Rents in Nevada increased at more than twice the rate of inflation in the last five years.
On the last day of the legislative session, Democratic lawmakers passed a few mild tenant protections.
Last-minute amendments were added to Senate Bill 151 — legislation that previously passed both houses and slightly extends the time frame for evictions — which allows people to retrieve essential items such as medication, basic clothing and baby formula following an eviction, and puts late fees for unpaid rent at 5 percent.
The move comes after Senate Bill 256, which sought to enhance tenant rights, died in early May.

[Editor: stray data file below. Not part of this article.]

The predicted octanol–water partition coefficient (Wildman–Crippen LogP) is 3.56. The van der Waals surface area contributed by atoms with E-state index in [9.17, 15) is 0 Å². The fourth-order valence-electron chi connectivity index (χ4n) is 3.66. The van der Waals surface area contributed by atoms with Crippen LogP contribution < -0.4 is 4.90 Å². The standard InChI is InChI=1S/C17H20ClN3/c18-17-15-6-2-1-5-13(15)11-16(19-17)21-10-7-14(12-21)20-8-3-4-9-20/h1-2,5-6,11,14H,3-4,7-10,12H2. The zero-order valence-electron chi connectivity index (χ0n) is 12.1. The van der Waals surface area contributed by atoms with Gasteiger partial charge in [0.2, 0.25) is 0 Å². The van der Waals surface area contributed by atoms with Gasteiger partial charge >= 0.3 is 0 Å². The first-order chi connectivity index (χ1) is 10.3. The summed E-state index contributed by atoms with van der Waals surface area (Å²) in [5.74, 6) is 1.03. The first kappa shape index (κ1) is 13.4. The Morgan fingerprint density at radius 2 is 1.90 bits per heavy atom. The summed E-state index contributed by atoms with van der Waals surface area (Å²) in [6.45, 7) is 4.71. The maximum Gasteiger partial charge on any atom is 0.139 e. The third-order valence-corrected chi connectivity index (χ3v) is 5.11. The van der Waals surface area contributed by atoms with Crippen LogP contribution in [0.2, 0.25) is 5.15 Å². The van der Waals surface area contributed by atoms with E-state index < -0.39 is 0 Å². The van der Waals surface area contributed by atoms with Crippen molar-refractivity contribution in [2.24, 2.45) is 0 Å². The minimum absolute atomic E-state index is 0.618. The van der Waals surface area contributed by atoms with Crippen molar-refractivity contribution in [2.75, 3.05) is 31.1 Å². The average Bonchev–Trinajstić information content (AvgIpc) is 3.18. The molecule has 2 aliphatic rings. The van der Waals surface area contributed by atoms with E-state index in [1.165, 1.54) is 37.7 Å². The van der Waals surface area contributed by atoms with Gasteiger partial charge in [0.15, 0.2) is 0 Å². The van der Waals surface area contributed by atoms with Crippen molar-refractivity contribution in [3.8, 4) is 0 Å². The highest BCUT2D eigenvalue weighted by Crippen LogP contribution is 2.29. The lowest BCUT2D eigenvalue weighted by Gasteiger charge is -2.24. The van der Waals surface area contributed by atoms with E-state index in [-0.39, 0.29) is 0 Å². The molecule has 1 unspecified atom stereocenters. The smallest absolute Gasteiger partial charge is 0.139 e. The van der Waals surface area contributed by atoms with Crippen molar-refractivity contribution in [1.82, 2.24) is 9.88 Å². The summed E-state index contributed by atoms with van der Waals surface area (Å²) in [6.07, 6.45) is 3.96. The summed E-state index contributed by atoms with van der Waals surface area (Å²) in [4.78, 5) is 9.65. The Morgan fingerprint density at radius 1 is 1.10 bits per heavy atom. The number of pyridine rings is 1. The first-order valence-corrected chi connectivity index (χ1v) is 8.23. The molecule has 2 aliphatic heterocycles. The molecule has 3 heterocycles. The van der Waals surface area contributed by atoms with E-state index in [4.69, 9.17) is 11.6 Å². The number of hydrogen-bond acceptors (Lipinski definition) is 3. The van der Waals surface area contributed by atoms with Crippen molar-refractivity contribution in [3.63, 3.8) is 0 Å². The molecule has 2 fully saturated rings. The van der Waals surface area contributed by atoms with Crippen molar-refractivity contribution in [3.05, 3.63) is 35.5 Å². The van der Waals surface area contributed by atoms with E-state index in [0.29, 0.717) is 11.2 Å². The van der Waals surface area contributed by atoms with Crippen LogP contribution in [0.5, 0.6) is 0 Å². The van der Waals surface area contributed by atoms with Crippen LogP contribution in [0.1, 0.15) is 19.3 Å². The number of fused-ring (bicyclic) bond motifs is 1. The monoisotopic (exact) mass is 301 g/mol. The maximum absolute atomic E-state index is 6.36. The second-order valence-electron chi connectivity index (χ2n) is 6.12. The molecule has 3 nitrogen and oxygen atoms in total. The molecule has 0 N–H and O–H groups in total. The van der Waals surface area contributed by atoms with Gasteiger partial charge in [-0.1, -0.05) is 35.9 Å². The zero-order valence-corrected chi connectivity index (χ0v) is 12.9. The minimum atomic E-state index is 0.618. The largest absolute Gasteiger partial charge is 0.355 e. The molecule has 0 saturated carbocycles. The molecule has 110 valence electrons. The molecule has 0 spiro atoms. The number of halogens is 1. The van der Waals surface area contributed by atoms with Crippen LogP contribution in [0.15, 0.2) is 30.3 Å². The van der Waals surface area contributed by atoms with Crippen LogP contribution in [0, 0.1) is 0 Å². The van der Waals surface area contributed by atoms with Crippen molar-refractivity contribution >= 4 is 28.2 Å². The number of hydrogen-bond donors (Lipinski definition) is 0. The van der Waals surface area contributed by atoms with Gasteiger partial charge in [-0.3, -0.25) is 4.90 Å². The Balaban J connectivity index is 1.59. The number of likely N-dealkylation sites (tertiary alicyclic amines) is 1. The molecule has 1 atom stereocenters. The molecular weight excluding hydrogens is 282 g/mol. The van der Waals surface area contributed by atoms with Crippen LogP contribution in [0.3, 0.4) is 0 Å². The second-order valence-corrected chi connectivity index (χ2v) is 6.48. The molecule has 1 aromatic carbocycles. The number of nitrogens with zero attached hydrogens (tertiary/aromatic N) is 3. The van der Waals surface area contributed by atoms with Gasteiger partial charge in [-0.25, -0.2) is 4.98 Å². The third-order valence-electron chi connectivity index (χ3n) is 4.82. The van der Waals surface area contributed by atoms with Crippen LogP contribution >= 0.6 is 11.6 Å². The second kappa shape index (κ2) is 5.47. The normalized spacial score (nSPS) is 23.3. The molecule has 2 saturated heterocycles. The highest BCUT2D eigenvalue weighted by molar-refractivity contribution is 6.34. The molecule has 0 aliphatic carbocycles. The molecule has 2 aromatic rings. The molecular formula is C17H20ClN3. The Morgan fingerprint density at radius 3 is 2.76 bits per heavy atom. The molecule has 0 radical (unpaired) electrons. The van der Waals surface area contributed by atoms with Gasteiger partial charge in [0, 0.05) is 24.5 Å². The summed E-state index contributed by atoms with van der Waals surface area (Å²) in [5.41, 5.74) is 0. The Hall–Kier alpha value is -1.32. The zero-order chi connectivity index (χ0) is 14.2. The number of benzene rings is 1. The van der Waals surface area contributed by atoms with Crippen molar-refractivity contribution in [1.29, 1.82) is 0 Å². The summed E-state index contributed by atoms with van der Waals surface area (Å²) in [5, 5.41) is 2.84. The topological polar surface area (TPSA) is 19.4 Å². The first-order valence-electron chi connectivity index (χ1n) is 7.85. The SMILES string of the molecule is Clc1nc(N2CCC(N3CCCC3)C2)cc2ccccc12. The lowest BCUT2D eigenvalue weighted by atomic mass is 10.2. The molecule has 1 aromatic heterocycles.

Sponsored by Democratic state Sen. Yvanna Cancela, SB 256 would have prevented a landlord from applying rent payments to outstanding fees — when a landlord does this, it means rent is technically unpaid and a tenant could face eviction — and would have also required landlords to return security deposits in less than three weeks opposed to 30 days under the current law.
SB 256 was opposed heavily by Realtors, who called the legislation a “slap in the face.” Housing advocates say Realtors are lobbying against the last minute additions to SB151 as well.
Expanding tenant protections and changing eviction laws is a multi-pronged approach for lawmakers to deal with the state’s affordable housing crisis.
Note: This story was updated to reflect the amendments passage.
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